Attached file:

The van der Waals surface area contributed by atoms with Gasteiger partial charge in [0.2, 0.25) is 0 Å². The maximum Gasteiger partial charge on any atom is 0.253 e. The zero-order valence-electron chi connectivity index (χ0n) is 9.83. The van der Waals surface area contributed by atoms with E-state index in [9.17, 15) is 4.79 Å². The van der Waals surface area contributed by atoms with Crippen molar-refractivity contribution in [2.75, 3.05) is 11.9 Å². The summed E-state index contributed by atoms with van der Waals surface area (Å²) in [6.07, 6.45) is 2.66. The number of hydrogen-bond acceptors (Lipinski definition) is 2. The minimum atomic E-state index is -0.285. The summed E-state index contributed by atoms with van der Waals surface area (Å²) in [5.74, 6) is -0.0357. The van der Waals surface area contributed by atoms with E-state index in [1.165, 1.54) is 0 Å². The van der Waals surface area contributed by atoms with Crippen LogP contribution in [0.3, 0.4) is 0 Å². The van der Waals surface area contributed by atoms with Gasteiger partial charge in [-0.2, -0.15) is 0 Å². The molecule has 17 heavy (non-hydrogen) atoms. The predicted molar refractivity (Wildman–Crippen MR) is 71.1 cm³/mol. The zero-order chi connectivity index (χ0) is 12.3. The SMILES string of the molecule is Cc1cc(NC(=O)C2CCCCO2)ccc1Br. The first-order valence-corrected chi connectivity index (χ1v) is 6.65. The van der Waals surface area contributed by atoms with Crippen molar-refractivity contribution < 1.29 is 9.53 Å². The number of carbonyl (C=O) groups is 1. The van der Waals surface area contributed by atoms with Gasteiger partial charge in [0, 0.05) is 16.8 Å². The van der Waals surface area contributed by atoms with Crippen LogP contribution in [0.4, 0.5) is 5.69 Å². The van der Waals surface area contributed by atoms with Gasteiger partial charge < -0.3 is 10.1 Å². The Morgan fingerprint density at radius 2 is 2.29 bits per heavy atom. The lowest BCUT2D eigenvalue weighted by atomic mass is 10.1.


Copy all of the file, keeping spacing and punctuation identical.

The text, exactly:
The van der Waals surface area contributed by atoms with Gasteiger partial charge in [0.2, 0.25) is 0 Å². The maximum Gasteiger partial charge on any atom is 0.253 e. The zero-order valence-electron chi connectivity index (χ0n) is 9.83. The van der Waals surface area contributed by atoms with E-state index in [9.17, 15) is 4.79 Å². The van der Waals surface area contributed by atoms with Crippen molar-refractivity contribution in [2.75, 3.05) is 11.9 Å². The summed E-state index contributed by atoms with van der Waals surface area (Å²) in [6.07, 6.45) is 2.66. The number of hydrogen-bond acceptors (Lipinski definition) is 2. The minimum atomic E-state index is -0.285. The summed E-state index contributed by atoms with van der Waals surface area (Å²) in [5.74, 6) is -0.0357. The van der Waals surface area contributed by atoms with E-state index in [1.165, 1.54) is 0 Å². The van der Waals surface area contributed by atoms with Crippen LogP contribution in [0.3, 0.4) is 0 Å². The van der Waals surface area contributed by atoms with Gasteiger partial charge in [-0.2, -0.15) is 0 Å². The molecule has 17 heavy (non-hydrogen) atoms. The predicted molar refractivity (Wildman–Crippen MR) is 71.1 cm³/mol. The zero-order chi connectivity index (χ0) is 12.3. The SMILES string of the molecule is Cc1cc(NC(=O)C2CCCCO2)ccc1Br. The first-order valence-corrected chi connectivity index (χ1v) is 6.65. The van der Waals surface area contributed by atoms with Crippen molar-refractivity contribution < 1.29 is 9.53 Å². The number of carbonyl (C=O) groups is 1. The van der Waals surface area contributed by atoms with Gasteiger partial charge in [0, 0.05) is 16.8 Å². The van der Waals surface area contributed by atoms with Crippen LogP contribution in [0.4, 0.5) is 5.69 Å². The van der Waals surface area contributed by atoms with Gasteiger partial charge < -0.3 is 10.1 Å². The Morgan fingerprint density at radius 2 is 2.29 bits per heavy atom. The lowest BCUT2D eigenvalue weighted by atomic mass is 10.1.